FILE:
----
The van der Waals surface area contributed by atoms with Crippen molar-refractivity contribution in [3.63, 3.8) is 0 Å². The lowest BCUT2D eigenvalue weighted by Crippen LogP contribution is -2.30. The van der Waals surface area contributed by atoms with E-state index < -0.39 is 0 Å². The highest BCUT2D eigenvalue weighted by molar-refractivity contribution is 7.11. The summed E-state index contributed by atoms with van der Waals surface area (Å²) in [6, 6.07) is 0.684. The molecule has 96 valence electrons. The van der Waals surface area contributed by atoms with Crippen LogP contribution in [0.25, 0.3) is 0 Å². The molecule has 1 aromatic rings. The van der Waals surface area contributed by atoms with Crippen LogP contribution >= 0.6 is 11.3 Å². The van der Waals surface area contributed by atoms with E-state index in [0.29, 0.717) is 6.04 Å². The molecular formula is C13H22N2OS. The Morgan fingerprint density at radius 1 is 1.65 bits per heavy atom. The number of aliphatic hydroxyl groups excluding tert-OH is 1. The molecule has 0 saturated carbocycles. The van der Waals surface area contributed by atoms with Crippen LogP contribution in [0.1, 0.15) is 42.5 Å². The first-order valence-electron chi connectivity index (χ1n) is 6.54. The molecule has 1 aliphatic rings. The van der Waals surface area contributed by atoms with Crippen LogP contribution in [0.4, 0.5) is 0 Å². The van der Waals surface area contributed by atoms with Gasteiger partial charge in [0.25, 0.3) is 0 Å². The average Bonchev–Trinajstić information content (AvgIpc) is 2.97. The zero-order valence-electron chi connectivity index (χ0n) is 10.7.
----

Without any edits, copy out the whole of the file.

The van der Waals surface area contributed by atoms with Crippen molar-refractivity contribution in [3.63, 3.8) is 0 Å². The lowest BCUT2D eigenvalue weighted by Crippen LogP contribution is -2.30. The van der Waals surface area contributed by atoms with E-state index < -0.39 is 0 Å². The highest BCUT2D eigenvalue weighted by molar-refractivity contribution is 7.11. The summed E-state index contributed by atoms with van der Waals surface area (Å²) in [6, 6.07) is 0.684. The molecule has 96 valence electrons. The van der Waals surface area contributed by atoms with Crippen LogP contribution in [0.25, 0.3) is 0 Å². The molecule has 1 aromatic rings. The van der Waals surface area contributed by atoms with Crippen LogP contribution >= 0.6 is 11.3 Å². The van der Waals surface area contributed by atoms with E-state index in [0.29, 0.717) is 6.04 Å². The molecular formula is C13H22N2OS. The Morgan fingerprint density at radius 1 is 1.65 bits per heavy atom. The number of aliphatic hydroxyl groups excluding tert-OH is 1. The molecule has 0 saturated carbocycles. The van der Waals surface area contributed by atoms with Crippen LogP contribution in [0.1, 0.15) is 42.5 Å². The first-order valence-electron chi connectivity index (χ1n) is 6.54. The molecule has 1 aliphatic rings. The van der Waals surface area contributed by atoms with Crippen LogP contribution in [0.4, 0.5) is 0 Å². The van der Waals surface area contributed by atoms with Gasteiger partial charge in [0.25, 0.3) is 0 Å². The average Bonchev–Trinajstić information content (AvgIpc) is 2.97. The zero-order valence-electron chi connectivity index (χ0n) is 10.7.